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SBD/February 3, 2014/Marketing and Sponsorship
Celebrities Prominently Featured In SB Ads; Tebow Earns Kudos For T-Mobile Spots
Published February 3, 2014
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TEBOW TIME: In N.Y., David Li writes Tim Tebow "scored big Sunday, as he appeared in one of the most highly praised ads of the game" for T-Mobile. Tebow talked about all the things he did without an NFL contract this past season, an attempt to highlight T-Mobile's no-contract plans. N.Y.-based marketing firm Tomorro cqLLC CEO Jon Bond said, "It was one of those few spots that had a point, entertained and was self-deprecating. I give him high grades. It’s good for his career" (N.Y. POST, 2/3). Albuquerque-based McKee Wallwork & Co. President Steve McKee said that this year’s Super Bowl ads “included some top-notch casting, especially Tebow in T-Mobile’s ads.” McKee: “The two even sound like they go together, and everyone knows Tebow doesn’t have a contract. So this was a great fit, strategically” (MEDIAPOST.com, 2/3). In Tampa, Tom Jones writes the T-Mobile ads "showed two things: Tebow has a sense of humor and he can sell whatever it is you want to sell" (TAMPA BAY TIMES, 2/3). In Boston, Mark Daniels wrote Tebow had a "better performance than Peyton Manning" (BOSTON HERALD, 2/3). In Detroit, Susan Whitall writes, "Much as it pains us to admit, the T-Mobile Tim Tebow ads ... were among the best" (DETROIT NEWS, 2/3). However, in Dallas, Chase Wade places T-Mobile's Tebow spots on his "worst" list. Wade wrote Tebow is a "likeable guy, that's for sure, but something about his multi-commercial 'no contract' stint ... seemed sort of sad" (DALLASNEWS.com, 2/2). In California, Chuck Barney writes, "Hasn't his 15 minutes expired by now?" (CONTRA COSTA TIMES, 2/3).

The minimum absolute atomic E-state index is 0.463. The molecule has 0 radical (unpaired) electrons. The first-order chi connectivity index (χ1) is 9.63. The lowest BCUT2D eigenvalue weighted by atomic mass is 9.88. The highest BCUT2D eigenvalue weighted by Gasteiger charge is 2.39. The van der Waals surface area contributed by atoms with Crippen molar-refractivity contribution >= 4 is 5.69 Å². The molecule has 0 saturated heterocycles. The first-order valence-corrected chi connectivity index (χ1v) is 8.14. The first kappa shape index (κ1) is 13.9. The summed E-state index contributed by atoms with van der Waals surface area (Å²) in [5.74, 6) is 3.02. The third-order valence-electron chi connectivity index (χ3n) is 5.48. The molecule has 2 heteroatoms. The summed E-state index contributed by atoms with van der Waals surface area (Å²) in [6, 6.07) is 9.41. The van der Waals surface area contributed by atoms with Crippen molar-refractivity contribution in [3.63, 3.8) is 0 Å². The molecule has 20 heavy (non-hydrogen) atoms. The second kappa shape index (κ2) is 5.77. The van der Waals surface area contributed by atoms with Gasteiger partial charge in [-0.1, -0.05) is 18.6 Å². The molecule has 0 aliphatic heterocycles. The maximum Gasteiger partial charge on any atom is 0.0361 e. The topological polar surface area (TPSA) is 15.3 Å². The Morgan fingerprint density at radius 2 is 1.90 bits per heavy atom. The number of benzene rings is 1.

HITS & MISSES: The N.Y. POST's Li gives his roundup of the best and worst Super Bowl commercials. Li writes Wonderful Pistachio "cracked their 30-second buy into hilarious halves" featuring Colbert. Georgetown Univ. marketing professor Neeru Paharia: "It was making fun of advertising and people will appreciate that." Meanwhile, Li writes Willis in his Honda spot "urged viewers to hug loved [ones] as a reminder of auto safety -- and all as the camera panned back to see he was in the loving, comical embrace" of Armisen (N.Y. POST, 2/3). The CONTRA COSTA TIMES' Barney writes Wonderful Pistachios had the "best use of a celebrity." The company "did a wonderful job" with Colbert, "who had us cracking up." The runner up would be Bob Dylan for Chrysler, as the singer is "still cool after all these years." Meanwhile, the "worst use of a celebrity" goes to H&M and a "naked David Beckham's tats." There was "no creativity." Barney: "Been there, done that." Willis' "hugfest for Honda ... just died. Hard." Also, Johansson's SodaStream spot "had no fizz" (CONTRA COSTA TIMES, 2/3). 3% Conference Founder Kat Gordon said that Johansson “saucily sucking on a straw in an attempt to make the spot viral” was “a major flop.” Gordon: “It’s embarrassing that an ad agency sold that, and thought it was the best way to get viewers’ attention” (MEDIAPOST.com, 2/3). CBS' Frank Luntz said the Johansson ad was an example of "been there, done that." Luntz: "If it looks like an ad that you've seen again and again and again, it will not be successful" ("CBS This Morning," CBS, 2/3).